• The simple fact remains that most advisers do not have the skills, training, or time to manage multi-asset class portfolios in an increasingly complex investment environment – this is not a criticism but a recognition that this is not the foundation of most advisers’ training.

Some dealer groups have tried to deal with these issues by creating model portfolios, either in-house or in conjunction with external research houses. But these, too, have their problems as many advisers ignore them and/or supplement them with their own investment overlay, which is generally clunky and static in a dynamic asset price environment.

An example of this is that many researchers manage asset class research in a fairly rigid manner (this is appropriate, given their human resource constraints and the large number of managers in traditional asset classes) and may not visit some asset classes (such as alternative investments) every year.

In a dynamic market the shelf life of their reports is limited, whereas the gap between research and implementation at the adviser level can be long, such that in some cases the reports become irrelevant and using them can be dangerous. So, model portfolios are only a partial solution in managing compliance and portfolio risk, and often are as much about capturing fund rebates for dealer groups as they are about providing investment solutions for clients. This is why, in most cases, portfolios bear little resemblance to the clients’ objectives or needs.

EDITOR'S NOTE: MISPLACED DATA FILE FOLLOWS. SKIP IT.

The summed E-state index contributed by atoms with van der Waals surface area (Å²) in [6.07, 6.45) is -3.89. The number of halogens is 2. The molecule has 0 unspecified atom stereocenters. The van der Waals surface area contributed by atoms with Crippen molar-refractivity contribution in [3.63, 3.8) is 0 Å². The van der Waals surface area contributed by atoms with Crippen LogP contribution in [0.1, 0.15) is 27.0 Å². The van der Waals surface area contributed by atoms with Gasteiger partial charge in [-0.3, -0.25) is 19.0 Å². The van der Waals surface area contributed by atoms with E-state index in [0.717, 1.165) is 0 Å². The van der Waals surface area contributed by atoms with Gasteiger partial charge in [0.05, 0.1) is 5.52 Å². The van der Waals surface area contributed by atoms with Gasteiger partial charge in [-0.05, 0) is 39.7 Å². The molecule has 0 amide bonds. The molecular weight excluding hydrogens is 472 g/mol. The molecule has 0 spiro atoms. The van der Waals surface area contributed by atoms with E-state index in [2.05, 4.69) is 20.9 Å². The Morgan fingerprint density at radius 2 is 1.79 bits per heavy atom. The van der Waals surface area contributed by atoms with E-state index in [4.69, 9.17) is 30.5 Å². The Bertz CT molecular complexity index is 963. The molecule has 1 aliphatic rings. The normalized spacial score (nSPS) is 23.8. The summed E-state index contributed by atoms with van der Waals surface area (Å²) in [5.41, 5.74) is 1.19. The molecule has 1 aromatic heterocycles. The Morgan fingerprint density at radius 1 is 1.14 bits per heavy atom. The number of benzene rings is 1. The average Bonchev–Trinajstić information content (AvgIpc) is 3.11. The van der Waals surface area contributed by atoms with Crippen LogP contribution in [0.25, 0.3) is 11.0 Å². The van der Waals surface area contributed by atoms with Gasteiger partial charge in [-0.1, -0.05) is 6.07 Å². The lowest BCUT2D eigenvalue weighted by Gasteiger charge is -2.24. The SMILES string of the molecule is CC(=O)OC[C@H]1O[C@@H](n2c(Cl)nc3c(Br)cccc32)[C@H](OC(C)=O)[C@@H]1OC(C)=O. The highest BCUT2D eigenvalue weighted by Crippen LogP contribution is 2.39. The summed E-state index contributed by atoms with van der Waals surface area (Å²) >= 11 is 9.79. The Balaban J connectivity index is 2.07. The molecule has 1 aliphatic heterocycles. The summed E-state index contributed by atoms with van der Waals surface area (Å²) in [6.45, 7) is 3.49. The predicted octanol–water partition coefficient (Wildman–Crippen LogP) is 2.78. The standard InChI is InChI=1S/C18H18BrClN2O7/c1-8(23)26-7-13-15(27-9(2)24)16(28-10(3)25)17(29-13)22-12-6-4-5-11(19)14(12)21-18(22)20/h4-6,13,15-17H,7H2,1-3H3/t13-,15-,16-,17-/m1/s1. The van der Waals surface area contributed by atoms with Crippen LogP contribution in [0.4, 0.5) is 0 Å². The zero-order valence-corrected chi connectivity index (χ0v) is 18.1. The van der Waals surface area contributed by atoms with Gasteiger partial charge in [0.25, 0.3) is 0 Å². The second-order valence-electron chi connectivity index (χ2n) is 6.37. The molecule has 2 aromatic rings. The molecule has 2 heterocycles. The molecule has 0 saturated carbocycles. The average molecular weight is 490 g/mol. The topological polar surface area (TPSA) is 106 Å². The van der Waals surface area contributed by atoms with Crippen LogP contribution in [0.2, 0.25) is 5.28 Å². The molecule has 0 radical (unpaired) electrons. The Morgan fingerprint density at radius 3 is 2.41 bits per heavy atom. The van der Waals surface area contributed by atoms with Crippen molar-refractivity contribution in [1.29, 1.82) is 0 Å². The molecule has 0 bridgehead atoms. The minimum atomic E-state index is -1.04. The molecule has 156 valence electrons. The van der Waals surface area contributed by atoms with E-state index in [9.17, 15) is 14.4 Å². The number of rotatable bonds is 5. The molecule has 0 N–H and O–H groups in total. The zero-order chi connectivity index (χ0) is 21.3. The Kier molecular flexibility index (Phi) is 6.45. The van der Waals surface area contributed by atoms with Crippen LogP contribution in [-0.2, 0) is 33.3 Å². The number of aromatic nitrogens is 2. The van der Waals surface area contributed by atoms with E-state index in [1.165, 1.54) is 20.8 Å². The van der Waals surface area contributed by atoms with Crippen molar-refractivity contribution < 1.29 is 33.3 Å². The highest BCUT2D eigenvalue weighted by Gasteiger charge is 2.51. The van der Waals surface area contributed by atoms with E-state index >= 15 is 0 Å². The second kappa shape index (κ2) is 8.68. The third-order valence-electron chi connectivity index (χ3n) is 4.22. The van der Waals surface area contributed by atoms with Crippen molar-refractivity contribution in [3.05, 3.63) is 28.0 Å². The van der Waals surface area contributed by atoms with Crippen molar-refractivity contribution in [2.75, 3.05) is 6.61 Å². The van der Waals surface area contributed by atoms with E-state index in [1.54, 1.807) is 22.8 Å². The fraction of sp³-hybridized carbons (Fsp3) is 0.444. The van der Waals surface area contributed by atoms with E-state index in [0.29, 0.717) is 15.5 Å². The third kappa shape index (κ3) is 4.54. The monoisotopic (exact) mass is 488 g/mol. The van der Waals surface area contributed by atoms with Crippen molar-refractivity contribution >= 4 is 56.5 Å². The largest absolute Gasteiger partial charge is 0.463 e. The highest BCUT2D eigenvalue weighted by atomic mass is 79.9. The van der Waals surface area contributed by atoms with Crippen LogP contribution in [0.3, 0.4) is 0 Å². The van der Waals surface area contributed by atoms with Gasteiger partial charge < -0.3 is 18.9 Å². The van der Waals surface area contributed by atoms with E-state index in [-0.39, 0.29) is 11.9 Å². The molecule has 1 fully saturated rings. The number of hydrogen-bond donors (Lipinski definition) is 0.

Let’s start with the client in mind – a novel ap­proach in the financial services industry (I say this tongue in cheek!). We are very much a product-led industry, rather than customer-centric, but that is a discussion for a later time.

It has been empirically proven by Daniel Kahneman (2002 Noble Prize winner in Economics) that investors prefer gains only half as much as they detest losses. This recent market period has shown that, irrespective of the gains investors have made in the last few years (many of which have now been wiped out), they do not like the downside risk which is associated with having their wealth managed in a manner resembling a traditional balanced fund – that is, one where risk is treated as the standard deviation of returns.

Large endowment funds, like those managed by Yale and Harvard or very wealthy family offices and high-net-worth individuals (HNWI), understand the destructive force of downside risk very well and adopt an absolute return methodology in managing their capital.

This is implemented by having true diversification, requiring a mix of traditional and alternative investments in the portfolio. They do this because they know how hard it is to create wealth, and would rather earn 65 per cent of the upside in a bull market and “miss out” on the rest of the gains, in return for suffering only 25 per cent of the downside in bear markets. This way, they avoid large capital drawdowns, which can take years to recover from, depending on the severity.

These absolute-return or endowment-style portfolios will and do suffer capital drawdowns but, if managed well, these last for only short periods when compared to the traditional balanced approach, which the financial advice industry generally adopts in Australia.